I liked it better than “Hoosiers.”
In “Hoosiers,” the new high school coach in a small Indiana town in the ’50’s preached teamwork, teamwork, teamwork, pass the ball, set picks, four passes before every shot, and then when the star shooter arrived, all that went out the window.
His big motivational ploy was to get them to measure the hoop when they went to the State tournament. They reported it as ten feet from the floor, the same height as every basketball hoop. It was his way of demonstrating to them that they didn’t need to be intimidated. And in the end, they go all the way to the State Finals.
Now it’s the ’90’s. Coach Carter (Samuel L. Jackson) arrives at Richmond High in California, a school that graduates only 50% of its students; a school where only 6% go to college. When he preaches “teamwork, teamwork, teamwork,” he means more than passing the ball to the best shooter, or running a trap play to force a turnover. He means taking responsibility for yourself, and for everyone else on the team.
He has them all sign contracts (along with the parents) demanding a minimum GPA of 2.3, when the school’s eligibility rule is only 2.0. Coach Carter’s argument is that with a 2.0, the SAT score has to be over 1000 for college admission, while with a 2.3, the SAT score can be in three figures, which is a lot more attainable.
Coach Carter is serious about doing calisthenics in the event of being late for practice, missing class, or mouthing off. He even forbids “trash talking” to the other team, because it is not about putting others down; it is about concentrating on the task at hand. He is not eager to reinstate someone who quits in a huff, and makes their calisthenics load almost impossible to bear.
The big breakthrough comes when someone else on the team volunteers to take on himself one of the other player’s burdens. Then another on the team volunteers to do the same, then another, then another, until suddenly they’re all on the floor doing push-ups. That’s when Coach Carter knows he has a team.
The next crisis was when he gets the mid-term grades and most of the guys are failing at least one subject. Coach Carter closes the gym and demands to meet them at the library, along with a few teachers who volunteer to tutor. He forfeits the next two games, until the team pulls up its grade reports. It breaks their record win streak. But the team members also start helping each other with their homework assignments. Algebra equations take on equal significance to lay-up drills. Now Coach Carter knows they really are in this together.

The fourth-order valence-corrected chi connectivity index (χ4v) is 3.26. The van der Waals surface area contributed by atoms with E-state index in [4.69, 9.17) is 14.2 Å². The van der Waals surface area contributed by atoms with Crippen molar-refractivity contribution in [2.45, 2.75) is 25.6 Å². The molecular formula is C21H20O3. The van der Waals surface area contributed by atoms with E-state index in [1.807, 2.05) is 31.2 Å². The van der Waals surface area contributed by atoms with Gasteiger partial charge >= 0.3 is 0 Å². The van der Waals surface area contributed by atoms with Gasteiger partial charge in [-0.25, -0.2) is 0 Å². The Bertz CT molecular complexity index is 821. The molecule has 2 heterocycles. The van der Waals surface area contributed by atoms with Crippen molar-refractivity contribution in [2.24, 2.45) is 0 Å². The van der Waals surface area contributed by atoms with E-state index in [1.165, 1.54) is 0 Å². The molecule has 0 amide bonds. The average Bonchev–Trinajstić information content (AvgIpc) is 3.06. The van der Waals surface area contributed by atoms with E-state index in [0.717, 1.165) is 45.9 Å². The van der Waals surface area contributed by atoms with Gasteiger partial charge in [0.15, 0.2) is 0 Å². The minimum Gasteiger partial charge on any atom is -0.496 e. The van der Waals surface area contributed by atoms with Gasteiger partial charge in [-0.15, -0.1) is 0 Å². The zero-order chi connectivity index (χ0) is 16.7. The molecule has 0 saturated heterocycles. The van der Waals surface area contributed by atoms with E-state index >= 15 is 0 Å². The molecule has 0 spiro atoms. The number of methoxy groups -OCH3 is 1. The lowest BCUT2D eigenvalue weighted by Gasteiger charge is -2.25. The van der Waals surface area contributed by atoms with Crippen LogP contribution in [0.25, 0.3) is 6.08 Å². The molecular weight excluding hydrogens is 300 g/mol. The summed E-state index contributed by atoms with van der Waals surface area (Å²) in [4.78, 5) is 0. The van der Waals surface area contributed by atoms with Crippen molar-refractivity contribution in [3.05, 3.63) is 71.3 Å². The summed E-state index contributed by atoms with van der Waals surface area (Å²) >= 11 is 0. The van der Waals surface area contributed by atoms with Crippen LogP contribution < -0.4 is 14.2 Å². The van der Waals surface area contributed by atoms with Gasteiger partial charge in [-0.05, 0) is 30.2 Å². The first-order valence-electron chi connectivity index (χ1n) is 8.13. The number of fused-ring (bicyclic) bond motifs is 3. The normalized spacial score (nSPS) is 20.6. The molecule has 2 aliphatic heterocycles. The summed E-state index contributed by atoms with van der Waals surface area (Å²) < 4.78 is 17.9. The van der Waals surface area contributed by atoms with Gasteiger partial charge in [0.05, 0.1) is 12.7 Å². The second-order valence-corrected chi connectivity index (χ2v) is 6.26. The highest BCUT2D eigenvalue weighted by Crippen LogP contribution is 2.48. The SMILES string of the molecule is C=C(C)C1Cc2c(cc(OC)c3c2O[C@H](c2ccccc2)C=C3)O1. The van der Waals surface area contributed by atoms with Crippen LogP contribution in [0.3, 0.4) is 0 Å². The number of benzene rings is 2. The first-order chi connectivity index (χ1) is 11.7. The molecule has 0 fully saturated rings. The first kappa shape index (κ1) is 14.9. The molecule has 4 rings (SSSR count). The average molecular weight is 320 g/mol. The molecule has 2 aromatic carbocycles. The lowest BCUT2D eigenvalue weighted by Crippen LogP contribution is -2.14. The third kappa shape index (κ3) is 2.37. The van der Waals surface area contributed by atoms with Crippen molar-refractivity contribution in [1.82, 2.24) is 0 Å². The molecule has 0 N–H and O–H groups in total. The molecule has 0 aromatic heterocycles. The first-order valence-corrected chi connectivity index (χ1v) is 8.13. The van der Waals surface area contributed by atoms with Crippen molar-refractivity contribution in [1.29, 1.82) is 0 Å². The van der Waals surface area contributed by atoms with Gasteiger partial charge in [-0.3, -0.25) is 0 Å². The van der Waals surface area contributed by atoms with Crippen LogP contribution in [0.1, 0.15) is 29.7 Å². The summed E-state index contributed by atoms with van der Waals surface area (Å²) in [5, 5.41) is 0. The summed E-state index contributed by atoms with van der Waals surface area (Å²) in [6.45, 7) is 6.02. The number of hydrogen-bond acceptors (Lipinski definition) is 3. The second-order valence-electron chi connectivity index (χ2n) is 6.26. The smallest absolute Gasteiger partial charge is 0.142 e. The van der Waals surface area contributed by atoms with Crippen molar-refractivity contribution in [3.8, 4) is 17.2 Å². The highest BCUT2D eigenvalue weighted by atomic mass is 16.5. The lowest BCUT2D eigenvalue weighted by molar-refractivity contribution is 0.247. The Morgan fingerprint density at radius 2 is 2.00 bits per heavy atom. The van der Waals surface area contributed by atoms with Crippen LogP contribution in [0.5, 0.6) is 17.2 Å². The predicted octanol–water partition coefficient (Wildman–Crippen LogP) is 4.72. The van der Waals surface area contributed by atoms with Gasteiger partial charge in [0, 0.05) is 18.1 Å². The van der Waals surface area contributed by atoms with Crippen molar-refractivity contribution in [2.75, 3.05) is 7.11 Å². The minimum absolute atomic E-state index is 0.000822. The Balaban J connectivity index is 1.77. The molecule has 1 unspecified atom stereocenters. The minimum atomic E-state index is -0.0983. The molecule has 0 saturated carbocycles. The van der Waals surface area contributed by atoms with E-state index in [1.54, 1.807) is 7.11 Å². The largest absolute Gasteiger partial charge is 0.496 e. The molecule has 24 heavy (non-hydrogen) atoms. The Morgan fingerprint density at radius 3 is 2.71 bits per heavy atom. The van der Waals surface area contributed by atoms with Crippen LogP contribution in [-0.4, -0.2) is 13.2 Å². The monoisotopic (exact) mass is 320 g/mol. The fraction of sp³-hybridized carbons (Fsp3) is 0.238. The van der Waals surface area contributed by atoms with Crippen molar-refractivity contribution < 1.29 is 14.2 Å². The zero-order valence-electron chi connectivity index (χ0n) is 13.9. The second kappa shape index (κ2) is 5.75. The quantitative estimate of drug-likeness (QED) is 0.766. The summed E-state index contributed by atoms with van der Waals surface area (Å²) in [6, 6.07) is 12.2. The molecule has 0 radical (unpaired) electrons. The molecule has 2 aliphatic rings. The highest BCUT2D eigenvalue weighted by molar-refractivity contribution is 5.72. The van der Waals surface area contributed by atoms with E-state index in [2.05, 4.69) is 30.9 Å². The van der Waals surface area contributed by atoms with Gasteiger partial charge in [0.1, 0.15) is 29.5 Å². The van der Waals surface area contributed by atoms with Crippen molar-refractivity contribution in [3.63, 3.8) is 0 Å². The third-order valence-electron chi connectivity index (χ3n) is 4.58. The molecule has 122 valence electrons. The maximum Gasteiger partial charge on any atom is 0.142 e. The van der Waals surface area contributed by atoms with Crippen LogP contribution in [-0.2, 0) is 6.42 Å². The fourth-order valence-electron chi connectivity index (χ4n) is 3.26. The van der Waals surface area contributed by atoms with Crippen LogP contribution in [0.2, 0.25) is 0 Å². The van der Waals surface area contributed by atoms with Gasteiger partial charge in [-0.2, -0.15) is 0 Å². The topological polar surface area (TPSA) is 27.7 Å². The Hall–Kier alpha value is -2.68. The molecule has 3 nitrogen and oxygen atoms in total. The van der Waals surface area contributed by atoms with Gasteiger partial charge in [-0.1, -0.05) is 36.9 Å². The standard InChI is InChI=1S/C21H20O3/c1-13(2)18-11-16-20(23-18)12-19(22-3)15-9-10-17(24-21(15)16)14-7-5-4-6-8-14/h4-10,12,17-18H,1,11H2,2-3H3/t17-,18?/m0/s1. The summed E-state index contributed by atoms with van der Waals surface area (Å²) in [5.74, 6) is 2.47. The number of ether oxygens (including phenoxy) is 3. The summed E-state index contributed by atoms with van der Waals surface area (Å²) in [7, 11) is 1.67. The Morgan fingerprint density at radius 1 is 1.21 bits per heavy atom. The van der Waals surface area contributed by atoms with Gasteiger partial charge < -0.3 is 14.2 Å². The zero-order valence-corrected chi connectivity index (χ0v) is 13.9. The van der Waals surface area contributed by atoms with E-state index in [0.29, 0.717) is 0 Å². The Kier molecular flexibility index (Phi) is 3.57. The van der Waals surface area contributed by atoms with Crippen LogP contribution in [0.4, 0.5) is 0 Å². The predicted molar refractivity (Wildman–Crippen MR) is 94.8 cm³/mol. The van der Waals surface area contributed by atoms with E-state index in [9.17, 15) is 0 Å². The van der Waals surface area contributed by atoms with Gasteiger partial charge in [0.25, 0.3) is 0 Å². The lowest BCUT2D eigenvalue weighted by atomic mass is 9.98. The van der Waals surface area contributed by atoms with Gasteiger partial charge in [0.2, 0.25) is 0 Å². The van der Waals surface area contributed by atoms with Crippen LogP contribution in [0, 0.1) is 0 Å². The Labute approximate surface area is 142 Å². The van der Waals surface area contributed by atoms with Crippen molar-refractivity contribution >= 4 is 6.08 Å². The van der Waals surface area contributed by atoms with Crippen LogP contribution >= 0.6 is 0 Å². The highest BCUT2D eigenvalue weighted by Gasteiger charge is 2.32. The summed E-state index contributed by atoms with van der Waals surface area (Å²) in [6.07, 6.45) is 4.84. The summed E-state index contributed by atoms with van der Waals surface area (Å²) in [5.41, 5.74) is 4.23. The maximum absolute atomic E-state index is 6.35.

That year, the basketball team at Richmond High sent six players to college, five of whom were on basketball scholarship. Coach Carter endured the indifference of an administration that had grown complacent in its academic failures and accepting of lower standards, and the ire of parents who’d rather see their kids play basketball than see to it they did their homework. He could get away with this in part because he was a private businessman hired only as the basketball coach. He said if they wouldn’t let him do it his way, he’d just quit.
Sometimes the only way to make a difference is by sticking to your guns while others are taking potshots at you. Coach Carter taught a bunch of undisciplined brawlers how to work together, trust each other, and depend on each other. Coach Carter instilled some work ethic and some self-reliance in some boys who were only too close to gangs and drugs and prison. In short, he made them men.
Samuel L. Jackson does a good job in the role. But the real focus is on the values that the real Coach Carter managed to instill in just one group of boys. As if redemption can only happen one soul at a time. And each must work out his own salvation in fear and trembling (Philippians 2:12).
RON SALFEN is pastor of Westminster Church, Dallas, Texas